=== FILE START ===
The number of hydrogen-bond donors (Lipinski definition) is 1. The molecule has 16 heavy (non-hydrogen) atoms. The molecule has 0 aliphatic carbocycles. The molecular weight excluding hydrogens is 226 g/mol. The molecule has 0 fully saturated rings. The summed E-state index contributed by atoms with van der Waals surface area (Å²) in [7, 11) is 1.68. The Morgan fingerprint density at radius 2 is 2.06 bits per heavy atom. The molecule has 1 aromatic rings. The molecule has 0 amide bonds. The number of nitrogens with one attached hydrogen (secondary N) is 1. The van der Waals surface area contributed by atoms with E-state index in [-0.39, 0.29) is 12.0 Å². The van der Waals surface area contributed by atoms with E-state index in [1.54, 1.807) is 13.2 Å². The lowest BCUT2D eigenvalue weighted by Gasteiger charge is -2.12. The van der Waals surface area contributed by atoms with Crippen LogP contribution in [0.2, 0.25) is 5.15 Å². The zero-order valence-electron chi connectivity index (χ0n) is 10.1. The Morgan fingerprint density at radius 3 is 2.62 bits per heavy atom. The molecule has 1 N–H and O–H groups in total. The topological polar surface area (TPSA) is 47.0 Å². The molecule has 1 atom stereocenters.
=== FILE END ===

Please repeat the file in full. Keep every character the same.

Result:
The number of hydrogen-bond donors (Lipinski definition) is 1. The molecule has 16 heavy (non-hydrogen) atoms. The molecule has 0 aliphatic carbocycles. The molecular weight excluding hydrogens is 226 g/mol. The molecule has 0 fully saturated rings. The summed E-state index contributed by atoms with van der Waals surface area (Å²) in [7, 11) is 1.68. The Morgan fingerprint density at radius 2 is 2.06 bits per heavy atom. The molecule has 1 aromatic rings. The molecule has 0 amide bonds. The number of nitrogens with one attached hydrogen (secondary N) is 1. The van der Waals surface area contributed by atoms with E-state index in [-0.39, 0.29) is 12.0 Å². The van der Waals surface area contributed by atoms with E-state index in [1.54, 1.807) is 13.2 Å². The lowest BCUT2D eigenvalue weighted by Gasteiger charge is -2.12. The van der Waals surface area contributed by atoms with Crippen LogP contribution in [0.2, 0.25) is 5.15 Å². The zero-order valence-electron chi connectivity index (χ0n) is 10.1. The Morgan fingerprint density at radius 3 is 2.62 bits per heavy atom. The molecule has 1 N–H and O–H groups in total. The topological polar surface area (TPSA) is 47.0 Å². The molecule has 1 atom stereocenters.